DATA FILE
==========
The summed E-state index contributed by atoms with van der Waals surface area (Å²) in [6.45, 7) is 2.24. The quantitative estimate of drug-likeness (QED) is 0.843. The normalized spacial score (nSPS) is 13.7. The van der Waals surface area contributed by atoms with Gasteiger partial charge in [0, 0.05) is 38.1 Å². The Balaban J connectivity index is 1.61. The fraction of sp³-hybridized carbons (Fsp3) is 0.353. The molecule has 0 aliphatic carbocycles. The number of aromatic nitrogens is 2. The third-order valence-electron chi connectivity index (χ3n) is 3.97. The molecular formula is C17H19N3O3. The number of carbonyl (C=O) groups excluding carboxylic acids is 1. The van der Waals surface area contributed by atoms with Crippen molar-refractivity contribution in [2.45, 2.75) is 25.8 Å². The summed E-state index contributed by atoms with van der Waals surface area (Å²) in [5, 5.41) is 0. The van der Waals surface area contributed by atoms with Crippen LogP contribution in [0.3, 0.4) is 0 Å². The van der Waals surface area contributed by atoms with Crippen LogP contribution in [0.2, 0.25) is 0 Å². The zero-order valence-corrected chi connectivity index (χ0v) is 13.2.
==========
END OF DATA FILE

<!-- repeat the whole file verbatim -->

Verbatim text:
The summed E-state index contributed by atoms with van der Waals surface area (Å²) in [6.45, 7) is 2.24. The quantitative estimate of drug-likeness (QED) is 0.843. The normalized spacial score (nSPS) is 13.7. The van der Waals surface area contributed by atoms with Gasteiger partial charge in [0, 0.05) is 38.1 Å². The Balaban J connectivity index is 1.61. The fraction of sp³-hybridized carbons (Fsp3) is 0.353. The molecule has 0 aliphatic carbocycles. The number of aromatic nitrogens is 2. The third-order valence-electron chi connectivity index (χ3n) is 3.97. The molecular formula is C17H19N3O3. The number of carbonyl (C=O) groups excluding carboxylic acids is 1. The van der Waals surface area contributed by atoms with Crippen molar-refractivity contribution in [2.45, 2.75) is 25.8 Å². The summed E-state index contributed by atoms with van der Waals surface area (Å²) in [5, 5.41) is 0. The van der Waals surface area contributed by atoms with Crippen LogP contribution in [0.3, 0.4) is 0 Å². The van der Waals surface area contributed by atoms with Crippen LogP contribution in [0.2, 0.25) is 0 Å². The zero-order valence-corrected chi connectivity index (χ0v) is 13.2.